Eye of The Needle by Ken Follett (♦♦♦♦)
It's 1944 and the Allies are putting the last touches on the invasion of France via Normandy. The Allies have orchestrated a massive deception with a faux army to fool Hitler and his generals when reconnoitering from the air. The deception seems to be working until a ruthless German assassin and spy code-named The Needle obtains photographic evidence of the Allies' plans and travels through England and Scotland to rendezvous with a U-boat in the midst of the North Sea.
Heavy on The Needle's scent are well known scholar Percival Godliman and Frederick Bloggs-- formerly with Scotland Yard-- now with military intelligence. Thanks to the spy's crimes, Godliman and Bloggs are able to chase him all the way to Scotland. Little do they know that it'll be up to the inhabitants of a small island in the middle of nowhere to stand their ground and defend England and the Allies' secrets if they're to win the war.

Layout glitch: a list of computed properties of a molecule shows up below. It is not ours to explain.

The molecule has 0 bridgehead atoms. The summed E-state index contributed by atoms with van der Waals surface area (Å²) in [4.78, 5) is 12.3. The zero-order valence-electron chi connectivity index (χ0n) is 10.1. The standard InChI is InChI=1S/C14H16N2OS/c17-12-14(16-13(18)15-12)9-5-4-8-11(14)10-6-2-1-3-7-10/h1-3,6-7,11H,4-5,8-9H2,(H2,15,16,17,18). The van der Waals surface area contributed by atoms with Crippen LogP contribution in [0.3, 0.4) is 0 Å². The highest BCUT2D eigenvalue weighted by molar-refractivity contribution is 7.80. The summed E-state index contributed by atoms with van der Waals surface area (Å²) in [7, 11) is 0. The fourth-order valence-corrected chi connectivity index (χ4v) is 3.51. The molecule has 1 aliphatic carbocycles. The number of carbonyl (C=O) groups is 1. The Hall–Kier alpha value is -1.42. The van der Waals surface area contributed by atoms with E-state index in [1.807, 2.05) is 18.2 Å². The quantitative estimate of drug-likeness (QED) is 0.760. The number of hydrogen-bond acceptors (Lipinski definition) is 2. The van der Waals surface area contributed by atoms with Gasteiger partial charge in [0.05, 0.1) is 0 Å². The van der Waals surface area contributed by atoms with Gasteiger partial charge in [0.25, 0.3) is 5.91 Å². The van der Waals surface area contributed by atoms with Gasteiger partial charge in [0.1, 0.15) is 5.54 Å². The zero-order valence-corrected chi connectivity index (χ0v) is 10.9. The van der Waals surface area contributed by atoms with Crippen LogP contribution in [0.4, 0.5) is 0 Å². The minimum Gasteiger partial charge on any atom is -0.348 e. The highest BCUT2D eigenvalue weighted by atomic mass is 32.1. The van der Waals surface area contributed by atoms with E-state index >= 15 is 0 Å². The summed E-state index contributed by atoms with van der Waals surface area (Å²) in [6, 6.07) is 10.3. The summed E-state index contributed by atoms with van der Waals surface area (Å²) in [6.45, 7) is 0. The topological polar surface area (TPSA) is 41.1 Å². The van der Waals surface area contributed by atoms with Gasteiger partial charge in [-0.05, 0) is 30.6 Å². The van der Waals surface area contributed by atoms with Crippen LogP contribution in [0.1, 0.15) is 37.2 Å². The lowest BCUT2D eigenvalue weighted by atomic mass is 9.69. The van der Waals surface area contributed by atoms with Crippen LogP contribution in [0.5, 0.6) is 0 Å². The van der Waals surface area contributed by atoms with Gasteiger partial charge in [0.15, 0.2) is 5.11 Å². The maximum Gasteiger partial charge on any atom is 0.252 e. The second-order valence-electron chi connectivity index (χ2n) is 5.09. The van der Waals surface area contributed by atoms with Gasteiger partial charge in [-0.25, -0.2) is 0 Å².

Eye of The Needle is pulse pounding suspense. In the first 145 pages or so, not much was happening and suddenly Hitler had a hunch that would have changed the course of history had he followed through (thank God he didn't!) during a meeting with his most senior military staff, and the book suddenly became incendiary, hot stuff really. I was agonizing during the last few chapters because even though I was able to anticipate what was going to happen I was dying to see it unfolding in my mind's eye; I thought that was quite special.
The characters were well outlined, but it's ultimately the story that shone through. The only thing that I didn't like and found quite annoying was the sudden availability of things when they were most needed; I thought that was way too convenient, particularly in war time in the middle of nowhere.
In summary, despite a few shortcomings Eye of The Needle is, rightly so, a classic spy novel of great caliber that has gracefully endured the test of time.